My interest turns to the role of the audience in Liv’s performances, which she tells me is an “ever changing relationship.” They are a key role in each performance and Liv often improvises depending on their reaction, “with [them] being there in front of you, it’s easier to control that or attempt to control that or manipulate it and it’s exciting when maybe your control goes wrong or something.” This becomes particularly intriguing in her nude performances, because we all love a naked body, but nudity is inseparable with sexuality, pleasure and in the grand scheme of it, people are massively offended by a naked woman. Women are shamed for their bare body, unless you’re a size six, with perky breasts and not a stretch mark in place, and someone can make money from it so that someone else can get off from it. Facebook and Instagram have gone far enough as to censor the female nipple from its existence.
I guess what Liv is saying, is that it’s about perspective. She tells me how she finds power in the subversion of gaze. “Who has the control? who is vulnerable?” she questions. In our visual hungry culture, a woman lay in all of her naked glory is viewed as vulnerable, even powerless. In porn, the glamorous show-girl is eroticised and subjected to male superiority. In movies, the generic fairytale storyline follows the love story of a lusty lady who needs a big strong man as her muse. Even historically, in fine art nude women are always the object of male desire and fantasy. We absorb this, and we indirectly become possessed by it too. When this perspective is chewed up, swallowed, regurgitated and spat back out, I imagine it to look a little something like a Liv Fontaine performance. She is in the driving seat but allows the audience to steer, giving them the illusion of power. Very literally in some performances like, ‘True Love and Remote Pleasure’ in which Liv sits with a selfie stick, and a vibrator in place. When someone takes a selfie, then the vibrator is set off.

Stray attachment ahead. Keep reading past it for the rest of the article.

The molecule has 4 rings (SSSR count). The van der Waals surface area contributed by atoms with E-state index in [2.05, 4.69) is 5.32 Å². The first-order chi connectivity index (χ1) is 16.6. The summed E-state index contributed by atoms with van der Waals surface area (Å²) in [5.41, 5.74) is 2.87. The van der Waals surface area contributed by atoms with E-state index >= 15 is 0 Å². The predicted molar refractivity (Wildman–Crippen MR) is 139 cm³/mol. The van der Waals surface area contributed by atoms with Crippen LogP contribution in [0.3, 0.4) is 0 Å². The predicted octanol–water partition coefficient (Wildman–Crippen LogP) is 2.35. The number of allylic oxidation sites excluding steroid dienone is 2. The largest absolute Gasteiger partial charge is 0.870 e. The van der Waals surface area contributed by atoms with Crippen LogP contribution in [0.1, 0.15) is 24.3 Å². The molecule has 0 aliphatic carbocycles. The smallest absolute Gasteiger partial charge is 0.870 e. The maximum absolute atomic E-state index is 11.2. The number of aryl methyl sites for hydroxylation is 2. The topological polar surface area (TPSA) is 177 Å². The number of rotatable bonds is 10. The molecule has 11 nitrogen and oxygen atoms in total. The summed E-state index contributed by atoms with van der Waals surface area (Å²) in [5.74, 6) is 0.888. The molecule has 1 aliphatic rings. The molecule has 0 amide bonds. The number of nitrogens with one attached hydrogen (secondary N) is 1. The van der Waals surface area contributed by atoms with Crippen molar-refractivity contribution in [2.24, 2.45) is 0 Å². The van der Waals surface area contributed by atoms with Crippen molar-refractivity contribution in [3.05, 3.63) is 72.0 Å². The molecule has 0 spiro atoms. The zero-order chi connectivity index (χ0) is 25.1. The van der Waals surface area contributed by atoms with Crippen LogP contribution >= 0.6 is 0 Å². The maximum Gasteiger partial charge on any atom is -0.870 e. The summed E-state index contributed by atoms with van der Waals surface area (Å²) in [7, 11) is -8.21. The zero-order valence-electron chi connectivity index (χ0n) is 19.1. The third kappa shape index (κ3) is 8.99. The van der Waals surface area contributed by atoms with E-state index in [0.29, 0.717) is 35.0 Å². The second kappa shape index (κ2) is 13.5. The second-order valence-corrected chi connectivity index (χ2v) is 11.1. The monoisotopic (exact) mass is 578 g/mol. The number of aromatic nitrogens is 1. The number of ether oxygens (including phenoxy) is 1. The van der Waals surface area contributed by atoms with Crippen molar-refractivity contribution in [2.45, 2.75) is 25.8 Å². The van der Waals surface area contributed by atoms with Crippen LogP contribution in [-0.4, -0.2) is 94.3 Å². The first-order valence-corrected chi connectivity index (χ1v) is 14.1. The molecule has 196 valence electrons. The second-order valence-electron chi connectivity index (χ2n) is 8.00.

The power relationship is in constant query, but Liv is always keen not to give too much away, “I want the audience to come to their own conclusions.”